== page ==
Still working on Chapter One.
It requires re-reading the previous writing and making sure there’s continuity.
It was my responsibility since I’d recommended it and then won the support of management over his objections, and following that it had become a point of continual contention, a petty war neither of us was going to win.
I tried to keep the joy out of my voice. He’d also vetoed my recommendation for a full-time network engineer as my alternative, making my job become single point sensitive. There was no one to replace me if anything went wrong.
“Sounds like you’re having fun.” I had to work hard to keep the amusement out of my tone.
“Fun nothing.” His tone was reaching that exasperation point. “There is no one else.”
“Why did you approve my holiday if I can’t have one?” I’d stretch his patience just a little more.
“You promised me the network was stable.”
“It is, and has been for the last six months. I’ve said so in my last six-monthly reports. You have been reading them, haven’t you?”
Silence. It said all I needed to know.
I had a choice sentence to deliver, but an ignominious thought popped into my head. He could probably use this against me, and would if I gave him the opportunity. Perhaps I should shelve my differences with him for this morning.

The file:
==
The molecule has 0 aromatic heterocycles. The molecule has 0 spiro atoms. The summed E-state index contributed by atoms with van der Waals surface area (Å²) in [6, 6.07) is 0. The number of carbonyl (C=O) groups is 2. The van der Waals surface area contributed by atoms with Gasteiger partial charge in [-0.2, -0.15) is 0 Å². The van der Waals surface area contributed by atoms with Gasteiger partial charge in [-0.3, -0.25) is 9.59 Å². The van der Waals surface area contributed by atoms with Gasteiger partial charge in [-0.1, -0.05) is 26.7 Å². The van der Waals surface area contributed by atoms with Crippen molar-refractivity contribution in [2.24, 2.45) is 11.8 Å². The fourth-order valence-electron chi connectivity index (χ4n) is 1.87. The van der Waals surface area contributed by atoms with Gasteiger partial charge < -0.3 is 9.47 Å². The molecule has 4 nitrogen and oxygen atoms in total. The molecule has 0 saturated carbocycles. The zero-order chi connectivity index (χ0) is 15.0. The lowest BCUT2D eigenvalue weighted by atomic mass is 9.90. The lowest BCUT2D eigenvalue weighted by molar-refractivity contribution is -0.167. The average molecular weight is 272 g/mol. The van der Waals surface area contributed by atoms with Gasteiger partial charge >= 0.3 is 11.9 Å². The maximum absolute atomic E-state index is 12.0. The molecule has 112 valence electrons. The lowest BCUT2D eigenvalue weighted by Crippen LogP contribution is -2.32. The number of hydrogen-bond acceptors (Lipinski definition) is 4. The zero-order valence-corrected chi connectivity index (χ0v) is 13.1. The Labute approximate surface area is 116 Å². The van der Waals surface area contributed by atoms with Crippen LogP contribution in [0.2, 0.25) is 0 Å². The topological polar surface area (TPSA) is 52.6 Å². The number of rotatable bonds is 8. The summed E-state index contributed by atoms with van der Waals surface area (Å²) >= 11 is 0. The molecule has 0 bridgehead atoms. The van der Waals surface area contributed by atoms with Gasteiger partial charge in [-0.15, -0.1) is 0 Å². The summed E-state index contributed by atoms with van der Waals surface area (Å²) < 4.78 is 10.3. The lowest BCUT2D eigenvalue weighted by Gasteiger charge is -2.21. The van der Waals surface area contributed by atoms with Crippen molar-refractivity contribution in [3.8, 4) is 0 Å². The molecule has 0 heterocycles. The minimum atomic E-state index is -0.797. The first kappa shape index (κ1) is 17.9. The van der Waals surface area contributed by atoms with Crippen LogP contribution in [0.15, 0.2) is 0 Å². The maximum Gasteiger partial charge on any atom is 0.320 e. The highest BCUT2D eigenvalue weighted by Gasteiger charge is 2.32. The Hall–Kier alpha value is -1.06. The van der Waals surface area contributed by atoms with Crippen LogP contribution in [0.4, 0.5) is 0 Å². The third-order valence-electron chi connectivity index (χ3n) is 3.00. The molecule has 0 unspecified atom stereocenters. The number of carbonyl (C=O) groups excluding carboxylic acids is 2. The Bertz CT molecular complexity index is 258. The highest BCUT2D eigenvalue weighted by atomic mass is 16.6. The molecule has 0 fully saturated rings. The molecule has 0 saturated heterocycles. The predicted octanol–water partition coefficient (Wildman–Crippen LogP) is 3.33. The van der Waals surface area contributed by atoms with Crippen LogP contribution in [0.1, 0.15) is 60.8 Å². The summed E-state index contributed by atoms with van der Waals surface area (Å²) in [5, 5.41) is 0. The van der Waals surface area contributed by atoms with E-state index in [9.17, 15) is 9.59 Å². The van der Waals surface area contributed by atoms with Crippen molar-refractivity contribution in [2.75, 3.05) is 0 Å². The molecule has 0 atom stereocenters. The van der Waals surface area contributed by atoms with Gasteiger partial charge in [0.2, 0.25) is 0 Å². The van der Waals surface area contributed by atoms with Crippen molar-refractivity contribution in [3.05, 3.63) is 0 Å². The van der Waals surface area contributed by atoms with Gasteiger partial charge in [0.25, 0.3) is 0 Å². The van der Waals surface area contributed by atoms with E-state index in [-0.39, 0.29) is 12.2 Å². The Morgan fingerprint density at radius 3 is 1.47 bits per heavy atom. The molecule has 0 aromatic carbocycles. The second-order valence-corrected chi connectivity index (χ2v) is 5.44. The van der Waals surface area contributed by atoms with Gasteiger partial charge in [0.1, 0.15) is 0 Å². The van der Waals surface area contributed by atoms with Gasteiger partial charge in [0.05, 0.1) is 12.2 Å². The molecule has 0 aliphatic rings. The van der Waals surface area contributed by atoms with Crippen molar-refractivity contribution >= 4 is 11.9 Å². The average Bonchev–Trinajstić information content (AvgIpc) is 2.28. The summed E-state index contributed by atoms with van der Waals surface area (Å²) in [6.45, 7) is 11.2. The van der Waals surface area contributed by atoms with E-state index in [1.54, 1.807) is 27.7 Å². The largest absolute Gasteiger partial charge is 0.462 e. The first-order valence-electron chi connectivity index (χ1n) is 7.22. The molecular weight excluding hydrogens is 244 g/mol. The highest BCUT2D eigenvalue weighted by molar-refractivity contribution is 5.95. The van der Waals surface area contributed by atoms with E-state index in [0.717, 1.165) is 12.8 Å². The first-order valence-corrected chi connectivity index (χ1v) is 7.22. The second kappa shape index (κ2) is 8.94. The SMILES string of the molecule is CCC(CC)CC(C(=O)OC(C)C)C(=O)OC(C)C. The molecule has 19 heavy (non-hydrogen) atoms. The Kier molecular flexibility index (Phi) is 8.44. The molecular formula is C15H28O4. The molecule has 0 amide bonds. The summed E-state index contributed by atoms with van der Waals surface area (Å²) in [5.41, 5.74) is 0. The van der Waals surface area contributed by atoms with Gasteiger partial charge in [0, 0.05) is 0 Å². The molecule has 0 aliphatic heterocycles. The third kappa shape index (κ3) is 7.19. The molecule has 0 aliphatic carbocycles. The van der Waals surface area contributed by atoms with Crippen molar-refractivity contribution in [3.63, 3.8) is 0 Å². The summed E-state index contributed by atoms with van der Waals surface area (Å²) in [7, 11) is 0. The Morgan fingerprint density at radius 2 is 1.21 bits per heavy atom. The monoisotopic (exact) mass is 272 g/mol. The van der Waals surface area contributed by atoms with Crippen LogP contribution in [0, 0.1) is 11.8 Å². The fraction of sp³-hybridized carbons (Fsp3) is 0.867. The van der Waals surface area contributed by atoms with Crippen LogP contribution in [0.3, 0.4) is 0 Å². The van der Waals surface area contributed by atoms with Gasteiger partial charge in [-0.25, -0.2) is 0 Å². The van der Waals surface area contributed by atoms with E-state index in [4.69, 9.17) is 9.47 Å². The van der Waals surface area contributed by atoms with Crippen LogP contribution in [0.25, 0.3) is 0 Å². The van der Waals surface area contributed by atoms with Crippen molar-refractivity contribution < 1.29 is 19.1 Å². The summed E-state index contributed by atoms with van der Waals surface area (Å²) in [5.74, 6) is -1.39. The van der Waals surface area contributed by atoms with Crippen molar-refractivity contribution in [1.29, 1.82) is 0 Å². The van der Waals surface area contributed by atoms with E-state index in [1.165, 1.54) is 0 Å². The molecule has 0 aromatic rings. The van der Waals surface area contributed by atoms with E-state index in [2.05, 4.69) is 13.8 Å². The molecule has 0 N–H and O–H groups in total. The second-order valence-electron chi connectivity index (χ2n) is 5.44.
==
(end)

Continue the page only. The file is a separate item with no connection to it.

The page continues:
Aside from that, there was a shooting, and we didn’t get one of those every day. Not that it would probably amount to very much. During the previous week, the office grapevine had been working overtime on the rumor Richardson was having a relationship with one of the ladies in the Accounts department. It was just the sort of scandal the data entry staff thrived on.
A shooting and a network failure. I didn’t know which was worse. Perhaps if it was Benton they’d shot, there might be some justice…
I decided not to argue with him. “Give me an hour.”
“Half. Aitchison wants to see you.”
Werner Aitchison was head of Internal Security and a man who took his job seriously. Enough, that is, to annoy my staff, and me. He was ex-military intelligence, so ‘they’ said, but he appeared to me like a man out of his depth in this new age of communications. Computers had proliferated in our company over the last few years, and the technology to go with them spiraling out of control.
We dealt in billions via financial transactions processed on computers, computers which, we were told often enough, was insecure, and easily taken control of outside their environment. Aitchison was paranoid, and rightly so, but he had a strange way of going about his business. He and I had butted heads on many occasions, and we may have had our disagreements, but we were good friends and colleagues outside work.
Just in case Benton was accusing me, I said, as sincerely as I could, “I didn’t do it.”
“Of that, I have no doubt. He has requested a meeting with you at 10 am. You will be there.”
“I said I would come in to look at the problem. I didn’t say I was staying.”
“Let me know when you get in.” That was it. No ifs. No buts. Just a simple, ‘Let me know…’
I seriously considered ignoring him, but somewhere within me, there was that odd sense of loyalty. Not to Benton, not to the Company, but to someone else, the man who had given me the job in the first place, who had given me every opportunity.
I was doing it for him and would tell him.
When I found out who it was!
© Charles Heath 2016-2020